real estate law

Real Estate Law

Connecticut’s real estate law encompasses various legal matters related to the ownership, use, and transfer of land, buildings, and other real property. There are a host of federal and state statutes that govern real estate law. In this page, we will discuss the purpose of real estate law, the basics of real estate law in Connecticut, how to purchase or sell a property in Connecticut, types of deeds and mortgages available for the conveyance of title to real property in Connecticut, the closing process for purchasing a property in Connecticut, how to transfer ownership of a property in Connecticut, and the landlord/tenant laws governing rental properties.


The Purpose of Real Estate Law

Real estate law protects buyers and sellers from potential risks associated with buying or selling property. It also clarifies who owns what rights over any piece of real property (land and anything attached to the land) at any given time. By outlining different regulations regarding land use, zoning ordinances, environmental concerns, etc., it ensures that all parties know exactly what they are getting into when engaging in any real estate transaction.  


The Basics of Real Estate Law in Connecticut

In Connecticut, there are four main parties involved in a typical residential real estate transaction: (1) the seller, (2) the buyer, (3) the landlord, and (4) the Mortgagee. The seller is the party transferring ownership rights of their property to the buyer, while the buyer is taking on responsibility for the property from the seller. The landlord is an individual or entity that has leased out a portion or all of their own personal residence to another individual. In contrast, a mortgagee is typically a bank or financial institution that has loaned money against a piece of real estate for repayment.


How to Purchase or Sell a Property in Connecticut

When purchasing or selling a home or piece(s) of land in Connecticut, several steps must be followed. First, prospective buyers must find financing options if they intend to purchase with borrowed funds and hire an attorney familiar with local laws pertaining to these transactions. Then, they must conduct inspections on any potential properties they are interested in and have an appraisal done to determine fair market value. Once these steps have been completed, negotiations between the buyer and seller can begin, ultimately resulting in closing escrow, where both parties sign the final documents.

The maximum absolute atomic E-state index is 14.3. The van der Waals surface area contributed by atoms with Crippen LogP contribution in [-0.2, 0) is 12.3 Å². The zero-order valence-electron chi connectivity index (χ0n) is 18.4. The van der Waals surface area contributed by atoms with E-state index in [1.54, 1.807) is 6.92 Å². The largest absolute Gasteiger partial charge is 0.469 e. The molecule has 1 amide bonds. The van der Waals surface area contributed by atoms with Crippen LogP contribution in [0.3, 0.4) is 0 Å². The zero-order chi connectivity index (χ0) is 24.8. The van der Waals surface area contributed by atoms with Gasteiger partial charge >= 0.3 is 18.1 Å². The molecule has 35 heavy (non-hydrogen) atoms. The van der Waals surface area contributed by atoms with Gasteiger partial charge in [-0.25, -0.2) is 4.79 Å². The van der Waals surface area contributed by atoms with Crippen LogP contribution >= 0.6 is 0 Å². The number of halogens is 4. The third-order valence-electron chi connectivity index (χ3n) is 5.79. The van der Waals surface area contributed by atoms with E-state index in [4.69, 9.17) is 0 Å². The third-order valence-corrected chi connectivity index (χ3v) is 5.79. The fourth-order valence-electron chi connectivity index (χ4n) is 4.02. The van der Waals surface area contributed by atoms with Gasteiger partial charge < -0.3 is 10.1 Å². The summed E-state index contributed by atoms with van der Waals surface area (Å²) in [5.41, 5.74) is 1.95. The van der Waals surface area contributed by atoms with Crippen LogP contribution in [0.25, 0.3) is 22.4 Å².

Types of Deeds and Mortgages Available for Conveyance of Title in Connecticut

Two primary types of deeds are used when conveying title over real property: a warranty deed and a quitclaim deed. Warranty deeds guarantee clear title by warranting against defects. In contrast, a quitclaim deed does not offer warranties but transfers whatever interest one person may have over certain real estate without guaranteeing anything else. Regarding mortgages, the most common type is fixed-rate loans, where terms remain the same throughout the duration loan agreement. However, adjustable-rate loans exist where terms can fluctuate based on current market conditions.


The Closing Process for Purchasing a Property in Connecticut

After negotiations between the buyer and seller have concluded, verifications such as escrow instructions need to be established. Once this step is complete, closing documents are prepared, in which both parties sign off respective documents and officially transfer ownership.

Contact Us for Real Estate Law Help

Do you want to purchase a property but unsure of what to do? Our attorneys can provide the advice and guidance you need in your real estate law matters. We look forward to working with you. Contact our law firm today!

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